The German Village Society's history is full of passion projects. It is pretty much the central story in our 58-year success story.
You won't want to miss the result of the most recent one, labored lovingly over for the past 18 months by my predecessor, Katharine Moore.
Katharine is chairwoman of Friends of Schiller Park, who from 10 a.m. to noon, Saturday, Dec. 2, will hold a launch party for "Schiller Park Across Time -- Celebrating 150 Years."
The book is 188 pages of art, photography and stories of the 150-year history of Schiller Park.
And, because Katharine has a knack for making for making things special and lovely, it is printed on elegant paper and boxed in linen.
I learned about the project about a year and a half ago, when Katharine had sent an email and asked: Do you know anyone in the publishing industry? This book project is going to need a pro.
I was at a loss, and after a few introductions that didn't pan out, Katharine turned herself into the publishing expert.
There have been precisely ZERO weeks since that she hasn't worked to make the book a reality.
First there was a grand call for artists -- from students at the schools on the bricks to current artists painting with the book specifically in mind; from diving through the city's old photography of the park to making a call across the village for residents who might have Schiller art on their walls to contribute.
Then there was a jury to pare down the final content.
John Clark helped pull history. Larry Hamill photographed art and helped research.
"It was a lot of fun to celebrate little discoveries with her, like an old photo neither of us had ever seen before, or some interesting, little tidbit about an old event at the park," John told me.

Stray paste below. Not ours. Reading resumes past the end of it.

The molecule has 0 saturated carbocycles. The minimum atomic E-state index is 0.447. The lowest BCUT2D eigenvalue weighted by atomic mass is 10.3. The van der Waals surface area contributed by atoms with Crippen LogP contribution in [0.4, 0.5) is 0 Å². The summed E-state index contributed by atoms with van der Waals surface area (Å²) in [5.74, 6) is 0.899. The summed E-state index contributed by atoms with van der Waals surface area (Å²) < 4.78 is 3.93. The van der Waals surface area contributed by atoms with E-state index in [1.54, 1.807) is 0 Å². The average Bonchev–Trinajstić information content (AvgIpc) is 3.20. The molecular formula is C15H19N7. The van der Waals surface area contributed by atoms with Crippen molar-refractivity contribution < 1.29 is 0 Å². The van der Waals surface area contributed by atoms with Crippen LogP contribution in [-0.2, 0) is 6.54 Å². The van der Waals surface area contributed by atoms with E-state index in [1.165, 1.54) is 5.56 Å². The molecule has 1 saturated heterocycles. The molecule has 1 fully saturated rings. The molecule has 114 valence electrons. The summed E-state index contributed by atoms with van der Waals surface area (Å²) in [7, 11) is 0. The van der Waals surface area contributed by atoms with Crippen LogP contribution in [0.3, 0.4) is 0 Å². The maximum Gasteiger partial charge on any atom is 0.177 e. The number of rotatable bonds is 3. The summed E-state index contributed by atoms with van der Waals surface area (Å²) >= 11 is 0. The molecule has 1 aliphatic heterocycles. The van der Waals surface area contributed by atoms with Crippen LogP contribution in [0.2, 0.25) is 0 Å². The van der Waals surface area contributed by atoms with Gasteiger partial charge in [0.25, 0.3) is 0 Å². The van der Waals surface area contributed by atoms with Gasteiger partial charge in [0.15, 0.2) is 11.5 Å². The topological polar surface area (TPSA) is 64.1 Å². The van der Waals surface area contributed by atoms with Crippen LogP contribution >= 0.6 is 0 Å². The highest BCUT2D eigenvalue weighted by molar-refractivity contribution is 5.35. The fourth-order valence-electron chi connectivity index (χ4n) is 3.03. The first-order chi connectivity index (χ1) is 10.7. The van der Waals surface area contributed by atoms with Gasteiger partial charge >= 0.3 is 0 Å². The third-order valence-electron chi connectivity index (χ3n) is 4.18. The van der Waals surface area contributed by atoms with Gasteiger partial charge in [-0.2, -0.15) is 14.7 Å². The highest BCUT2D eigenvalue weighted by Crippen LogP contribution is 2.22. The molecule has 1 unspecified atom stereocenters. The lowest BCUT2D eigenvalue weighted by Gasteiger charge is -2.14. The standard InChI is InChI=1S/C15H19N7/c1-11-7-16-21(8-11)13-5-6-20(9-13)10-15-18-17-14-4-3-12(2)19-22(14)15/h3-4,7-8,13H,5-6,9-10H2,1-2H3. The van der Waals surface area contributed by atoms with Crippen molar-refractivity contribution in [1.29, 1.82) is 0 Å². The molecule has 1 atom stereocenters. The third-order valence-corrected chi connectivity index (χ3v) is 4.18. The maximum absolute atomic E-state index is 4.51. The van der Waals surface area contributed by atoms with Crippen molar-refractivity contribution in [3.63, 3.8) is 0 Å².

Then Katharine was introduced to a treasure trove of info, photos and knowledge.
Terry Sherburn had stereopticon images of Schiller Park and more than 188 pages of knowledge about the 23 acres' history.
"I love seeing her get excited over tracking down details of a new story that she's just learned about," said Jan Clark.
"I've seen her in a laughing fit over some of the photos, and get teary eyed over some of the sweet, moving stories about events that have occurred in the park."
Once the content was set, the design began. Many, many, many hours were spent revising, editing, improving and proofing as Katharine & Co. mapped the final product.
"Schiller Park wouldn't be the same without her," said Connie Swain.
"With this book, she didn't set out to do the history necessarily, but celebrate it as a place of beauty and community gathering and fun. I don't know how she gets done everything she gets done."
To be sure, nothing gets done in the park -- heck, in the 'hood -- without Ann Lilly, Connie Swain and John and Jan Clark.
Jeff Stahler helped find artists and painters.
They were the team Katharine could turn to in getting across the finish line.
But make no mistake, this is Katharine's effort, vision, knowledge, network and hard, hard work to get it done.
You won't want to miss it.
This limited-edition coffee table book documenting the crown jewel of the German Village Historic District with the earliest park photographs available, carefully chosen works of art, and contemporary pictures taken by both amateur and professional photographers.
Join us at Barcelona at 10 a.m. Dec. 2 to purchase a limited-edition copy, or buy it the next night during Village Lights inside the old Caterina Ltd. space.
And when you love it -- and I know you will -- thank Katharine for making it happen.
German Village Society Executive Director Shiloh Todorov submitted the Village Notebook column.